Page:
#13 might pick up some extra new-reader sales. In theory, that might even be true thanks to last month’s #0 issue. But if this is the case, clearly no one told Ann Nocenti, Freddie Williams II or anyone else connected with this comic.
“Green Arrow” #13 actually directly continues from “Green Arrow” #12 (which thanks to “Green Arrow” #0, was published two months ago). Ignoring the fact that someone higher up should have asked Nocenti for a different story so that this could have been a better jumping on point, there’s very little indication (just one brief narration box that at a glance looks like a “this is who Green Arrow is” box) that this is a story that began in a different issue.
The opening page is messy. Williams II took over as artist last month, but while his new rough style worked well on “Captain Atom” with Jose Villarrubia’s coloring, the different tone of story and the much more standard colors from Richard and Tanya Horie results in a jumble. The idea of a time-lapse image where we get eight drawings of Green Arrow running, jumping and drawing an arrow isn’t a bad one, but between the rough features, the strange swoosh effect around him, and the scattered credit boxes, it’s not graceful or smooth. That’s what an image like this needs to pull off this sort of feat, and it never comes through.
The book itself feels a little nonsensical in places. Green Arrow using arrows to chop off the ponytails of the Chow Brothers is written in a way that doesn’t make much sense, and the three kids narrating and cheering the comic end up annoying rather than amusing. (Their story’s conclusion feels like Nocenti trying to make a point about images of violence, one that is perhaps undone by her creating a comic book full of violent images to tell that idea.) The dialogue is cheesy and overstated, and it makes you wonder if anyone actually talks like this at all. In terms of structure, this feels more like an old arcade game than something with a strong narrative. Things just jump out of nowhere and attack, and after being vanquished are replaced by new foes.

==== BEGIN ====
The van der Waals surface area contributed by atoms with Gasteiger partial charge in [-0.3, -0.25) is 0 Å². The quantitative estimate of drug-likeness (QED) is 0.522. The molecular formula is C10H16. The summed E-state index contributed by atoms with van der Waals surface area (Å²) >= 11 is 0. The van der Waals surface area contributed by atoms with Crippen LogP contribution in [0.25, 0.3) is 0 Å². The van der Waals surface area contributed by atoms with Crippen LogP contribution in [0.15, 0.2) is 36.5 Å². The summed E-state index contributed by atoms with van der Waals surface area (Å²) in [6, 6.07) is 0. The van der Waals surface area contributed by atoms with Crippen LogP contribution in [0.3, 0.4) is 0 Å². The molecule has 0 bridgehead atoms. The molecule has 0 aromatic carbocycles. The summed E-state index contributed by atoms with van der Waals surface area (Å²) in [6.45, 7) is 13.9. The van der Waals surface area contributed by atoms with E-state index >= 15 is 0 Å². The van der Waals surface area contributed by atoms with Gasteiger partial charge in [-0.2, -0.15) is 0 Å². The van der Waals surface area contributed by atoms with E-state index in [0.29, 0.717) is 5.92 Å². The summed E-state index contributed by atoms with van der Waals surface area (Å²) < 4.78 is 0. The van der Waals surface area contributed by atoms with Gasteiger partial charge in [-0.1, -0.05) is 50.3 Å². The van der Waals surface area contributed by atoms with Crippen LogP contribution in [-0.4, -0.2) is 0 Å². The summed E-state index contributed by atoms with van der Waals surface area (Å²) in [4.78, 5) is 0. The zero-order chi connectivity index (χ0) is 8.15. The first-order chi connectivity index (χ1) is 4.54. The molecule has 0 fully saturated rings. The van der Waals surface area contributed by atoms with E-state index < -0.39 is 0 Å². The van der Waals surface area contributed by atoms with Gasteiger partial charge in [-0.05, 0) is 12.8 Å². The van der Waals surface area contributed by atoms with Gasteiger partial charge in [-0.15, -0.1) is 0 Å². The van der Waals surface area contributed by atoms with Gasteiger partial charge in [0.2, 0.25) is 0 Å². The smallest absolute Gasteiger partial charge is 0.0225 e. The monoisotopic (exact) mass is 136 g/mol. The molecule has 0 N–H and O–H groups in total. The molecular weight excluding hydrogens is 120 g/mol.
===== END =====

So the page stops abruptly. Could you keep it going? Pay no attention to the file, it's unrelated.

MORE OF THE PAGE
There are also some real problems with perspective in this issue. When Fang unleashes a ghost at Green Arrow, it’s drawn in a way that makes it look 50 feet tall. It’s only when you turn the page that you can start to realize that it’s actually human-sized. Suzie Ming’s big debut as she bursts through the center of the page (with panels all around her) also results in a moment where you have to re-evaluate how big she is; it’s not a good layout choice at all.
This is the third time I’ve given “Green Arrow” a try (#1 and #7 being the first two attempts), and at this point I feel it will be the last for a while. This comic is all over the place, but not in a good way. The story flow is erratic and the art is equally unstructured. Considering there’s a loose television adaptation about to debut, if this is the best “Green Arrow” can look then perhaps it’s time to retire the comic until something more suitable can be put together.